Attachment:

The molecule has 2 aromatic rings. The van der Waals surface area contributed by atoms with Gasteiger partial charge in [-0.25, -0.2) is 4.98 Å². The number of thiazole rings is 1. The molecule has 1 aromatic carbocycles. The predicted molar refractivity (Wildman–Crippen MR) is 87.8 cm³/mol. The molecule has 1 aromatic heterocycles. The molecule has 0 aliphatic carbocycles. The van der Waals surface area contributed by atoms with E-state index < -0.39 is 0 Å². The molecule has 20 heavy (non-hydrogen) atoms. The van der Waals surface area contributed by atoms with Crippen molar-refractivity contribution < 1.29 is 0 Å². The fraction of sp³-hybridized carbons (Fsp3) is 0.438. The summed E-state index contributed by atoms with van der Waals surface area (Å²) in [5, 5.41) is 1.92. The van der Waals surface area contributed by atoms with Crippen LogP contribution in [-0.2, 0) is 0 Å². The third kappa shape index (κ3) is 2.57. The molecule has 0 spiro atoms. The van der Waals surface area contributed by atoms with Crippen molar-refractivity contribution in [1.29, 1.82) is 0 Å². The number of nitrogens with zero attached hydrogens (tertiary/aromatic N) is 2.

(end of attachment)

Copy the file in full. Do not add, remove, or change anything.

The molecule has 2 aromatic rings. The van der Waals surface area contributed by atoms with Gasteiger partial charge in [-0.25, -0.2) is 4.98 Å². The number of thiazole rings is 1. The molecule has 1 aromatic carbocycles. The predicted molar refractivity (Wildman–Crippen MR) is 87.8 cm³/mol. The molecule has 1 aromatic heterocycles. The molecule has 0 aliphatic carbocycles. The van der Waals surface area contributed by atoms with E-state index < -0.39 is 0 Å². The molecule has 20 heavy (non-hydrogen) atoms. The van der Waals surface area contributed by atoms with Crippen molar-refractivity contribution < 1.29 is 0 Å². The fraction of sp³-hybridized carbons (Fsp3) is 0.438. The summed E-state index contributed by atoms with van der Waals surface area (Å²) in [5, 5.41) is 1.92. The van der Waals surface area contributed by atoms with Crippen LogP contribution in [-0.2, 0) is 0 Å². The third kappa shape index (κ3) is 2.57. The molecule has 0 spiro atoms. The van der Waals surface area contributed by atoms with Crippen molar-refractivity contribution in [1.29, 1.82) is 0 Å². The number of nitrogens with zero attached hydrogens (tertiary/aromatic N) is 2.